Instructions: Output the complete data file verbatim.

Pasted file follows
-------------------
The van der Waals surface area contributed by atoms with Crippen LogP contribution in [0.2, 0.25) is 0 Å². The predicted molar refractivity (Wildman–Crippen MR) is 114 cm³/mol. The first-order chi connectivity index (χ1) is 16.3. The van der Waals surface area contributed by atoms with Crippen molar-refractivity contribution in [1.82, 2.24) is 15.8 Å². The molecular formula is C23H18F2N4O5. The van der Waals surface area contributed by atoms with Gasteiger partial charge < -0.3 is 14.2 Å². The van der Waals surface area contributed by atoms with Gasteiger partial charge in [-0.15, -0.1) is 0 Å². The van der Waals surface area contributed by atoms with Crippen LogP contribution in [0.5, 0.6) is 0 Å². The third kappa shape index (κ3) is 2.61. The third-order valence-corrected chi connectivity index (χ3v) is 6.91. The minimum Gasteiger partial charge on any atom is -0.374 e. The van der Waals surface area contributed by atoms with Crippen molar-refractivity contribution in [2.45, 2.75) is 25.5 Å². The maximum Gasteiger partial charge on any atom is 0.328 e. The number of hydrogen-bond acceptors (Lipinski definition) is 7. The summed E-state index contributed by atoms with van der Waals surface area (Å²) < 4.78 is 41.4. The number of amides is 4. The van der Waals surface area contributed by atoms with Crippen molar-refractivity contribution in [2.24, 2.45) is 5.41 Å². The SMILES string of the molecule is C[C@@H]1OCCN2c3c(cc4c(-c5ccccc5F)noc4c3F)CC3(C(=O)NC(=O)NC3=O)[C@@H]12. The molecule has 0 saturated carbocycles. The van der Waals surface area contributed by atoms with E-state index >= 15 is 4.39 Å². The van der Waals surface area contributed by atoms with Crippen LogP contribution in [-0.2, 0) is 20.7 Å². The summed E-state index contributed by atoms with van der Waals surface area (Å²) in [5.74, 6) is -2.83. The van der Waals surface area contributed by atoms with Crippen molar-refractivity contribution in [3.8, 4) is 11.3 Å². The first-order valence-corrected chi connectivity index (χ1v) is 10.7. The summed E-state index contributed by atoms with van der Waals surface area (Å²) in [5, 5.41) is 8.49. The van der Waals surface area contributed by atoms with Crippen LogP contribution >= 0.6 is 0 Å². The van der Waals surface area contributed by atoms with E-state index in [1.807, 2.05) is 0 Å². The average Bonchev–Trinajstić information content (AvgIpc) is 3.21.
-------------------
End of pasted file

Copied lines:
The van der Waals surface area contributed by atoms with Crippen LogP contribution in [0.2, 0.25) is 0 Å². The predicted molar refractivity (Wildman–Crippen MR) is 114 cm³/mol. The first-order chi connectivity index (χ1) is 16.3. The van der Waals surface area contributed by atoms with Crippen molar-refractivity contribution in [1.82, 2.24) is 15.8 Å². The molecular formula is C23H18F2N4O5. The van der Waals surface area contributed by atoms with Gasteiger partial charge < -0.3 is 14.2 Å². The van der Waals surface area contributed by atoms with Gasteiger partial charge in [-0.15, -0.1) is 0 Å². The van der Waals surface area contributed by atoms with Crippen LogP contribution in [0.5, 0.6) is 0 Å². The third kappa shape index (κ3) is 2.61. The third-order valence-corrected chi connectivity index (χ3v) is 6.91. The minimum Gasteiger partial charge on any atom is -0.374 e. The van der Waals surface area contributed by atoms with Crippen molar-refractivity contribution in [2.45, 2.75) is 25.5 Å². The maximum Gasteiger partial charge on any atom is 0.328 e. The number of hydrogen-bond acceptors (Lipinski definition) is 7. The summed E-state index contributed by atoms with van der Waals surface area (Å²) < 4.78 is 41.4. The number of amides is 4. The van der Waals surface area contributed by atoms with Crippen molar-refractivity contribution in [2.24, 2.45) is 5.41 Å². The SMILES string of the molecule is C[C@@H]1OCCN2c3c(cc4c(-c5ccccc5F)noc4c3F)CC3(C(=O)NC(=O)NC3=O)[C@@H]12. The molecule has 0 saturated carbocycles. The van der Waals surface area contributed by atoms with E-state index >= 15 is 4.39 Å². The van der Waals surface area contributed by atoms with Crippen LogP contribution in [-0.2, 0) is 20.7 Å². The summed E-state index contributed by atoms with van der Waals surface area (Å²) in [5.74, 6) is -2.83. The van der Waals surface area contributed by atoms with Crippen molar-refractivity contribution in [3.8, 4) is 11.3 Å². The first-order valence-corrected chi connectivity index (χ1v) is 10.7. The summed E-state index contributed by atoms with van der Waals surface area (Å²) in [5, 5.41) is 8.49. The van der Waals surface area contributed by atoms with Crippen LogP contribution >= 0.6 is 0 Å². The van der Waals surface area contributed by atoms with E-state index in [1.807, 2.05) is 0 Å². The average Bonchev–Trinajstić information content (AvgIpc) is 3.21.